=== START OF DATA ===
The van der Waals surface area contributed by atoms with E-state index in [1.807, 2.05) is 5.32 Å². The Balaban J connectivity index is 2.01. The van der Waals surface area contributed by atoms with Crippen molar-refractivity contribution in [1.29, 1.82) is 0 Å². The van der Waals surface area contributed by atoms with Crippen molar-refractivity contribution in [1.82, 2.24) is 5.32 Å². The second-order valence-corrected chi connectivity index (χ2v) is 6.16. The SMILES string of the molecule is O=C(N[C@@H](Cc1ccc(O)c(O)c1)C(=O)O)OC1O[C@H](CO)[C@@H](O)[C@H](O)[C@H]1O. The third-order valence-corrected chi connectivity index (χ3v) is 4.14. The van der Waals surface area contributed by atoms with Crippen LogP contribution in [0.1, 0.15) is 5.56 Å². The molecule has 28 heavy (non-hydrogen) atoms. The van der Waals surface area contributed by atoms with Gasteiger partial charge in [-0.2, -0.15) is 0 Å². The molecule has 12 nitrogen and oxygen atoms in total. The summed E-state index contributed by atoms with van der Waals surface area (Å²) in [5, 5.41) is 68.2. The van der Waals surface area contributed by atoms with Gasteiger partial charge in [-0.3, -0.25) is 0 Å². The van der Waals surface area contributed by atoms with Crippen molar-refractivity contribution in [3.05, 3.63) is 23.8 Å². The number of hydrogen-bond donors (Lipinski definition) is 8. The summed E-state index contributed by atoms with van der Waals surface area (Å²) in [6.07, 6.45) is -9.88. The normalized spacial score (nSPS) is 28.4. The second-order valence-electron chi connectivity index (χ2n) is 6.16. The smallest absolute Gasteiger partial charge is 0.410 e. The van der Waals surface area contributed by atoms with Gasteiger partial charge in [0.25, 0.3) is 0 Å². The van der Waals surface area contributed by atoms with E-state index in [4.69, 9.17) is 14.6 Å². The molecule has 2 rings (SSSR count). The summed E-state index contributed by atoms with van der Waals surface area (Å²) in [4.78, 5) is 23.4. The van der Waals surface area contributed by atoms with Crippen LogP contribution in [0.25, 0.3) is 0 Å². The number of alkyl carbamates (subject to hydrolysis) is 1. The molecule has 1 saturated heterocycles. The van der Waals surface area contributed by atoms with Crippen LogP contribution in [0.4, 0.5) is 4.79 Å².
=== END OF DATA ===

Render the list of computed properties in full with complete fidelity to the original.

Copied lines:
The van der Waals surface area contributed by atoms with E-state index in [1.807, 2.05) is 5.32 Å². The Balaban J connectivity index is 2.01. The van der Waals surface area contributed by atoms with Crippen molar-refractivity contribution in [1.29, 1.82) is 0 Å². The van der Waals surface area contributed by atoms with Crippen molar-refractivity contribution in [1.82, 2.24) is 5.32 Å². The second-order valence-corrected chi connectivity index (χ2v) is 6.16. The SMILES string of the molecule is O=C(N[C@@H](Cc1ccc(O)c(O)c1)C(=O)O)OC1O[C@H](CO)[C@@H](O)[C@H](O)[C@H]1O. The third-order valence-corrected chi connectivity index (χ3v) is 4.14. The van der Waals surface area contributed by atoms with Crippen LogP contribution in [0.1, 0.15) is 5.56 Å². The molecule has 28 heavy (non-hydrogen) atoms. The van der Waals surface area contributed by atoms with Gasteiger partial charge in [-0.2, -0.15) is 0 Å². The molecule has 12 nitrogen and oxygen atoms in total. The summed E-state index contributed by atoms with van der Waals surface area (Å²) in [5, 5.41) is 68.2. The van der Waals surface area contributed by atoms with Gasteiger partial charge in [-0.3, -0.25) is 0 Å². The van der Waals surface area contributed by atoms with Crippen molar-refractivity contribution in [3.05, 3.63) is 23.8 Å². The number of hydrogen-bond donors (Lipinski definition) is 8. The summed E-state index contributed by atoms with van der Waals surface area (Å²) in [6.07, 6.45) is -9.88. The normalized spacial score (nSPS) is 28.4. The second-order valence-electron chi connectivity index (χ2n) is 6.16. The smallest absolute Gasteiger partial charge is 0.410 e. The van der Waals surface area contributed by atoms with Gasteiger partial charge in [0.25, 0.3) is 0 Å². The van der Waals surface area contributed by atoms with E-state index in [4.69, 9.17) is 14.6 Å². The molecule has 2 rings (SSSR count). The summed E-state index contributed by atoms with van der Waals surface area (Å²) in [4.78, 5) is 23.4. The van der Waals surface area contributed by atoms with Crippen LogP contribution in [0.25, 0.3) is 0 Å². The number of alkyl carbamates (subject to hydrolysis) is 1. The molecule has 1 saturated heterocycles. The van der Waals surface area contributed by atoms with Crippen LogP contribution in [0.4, 0.5) is 4.79 Å².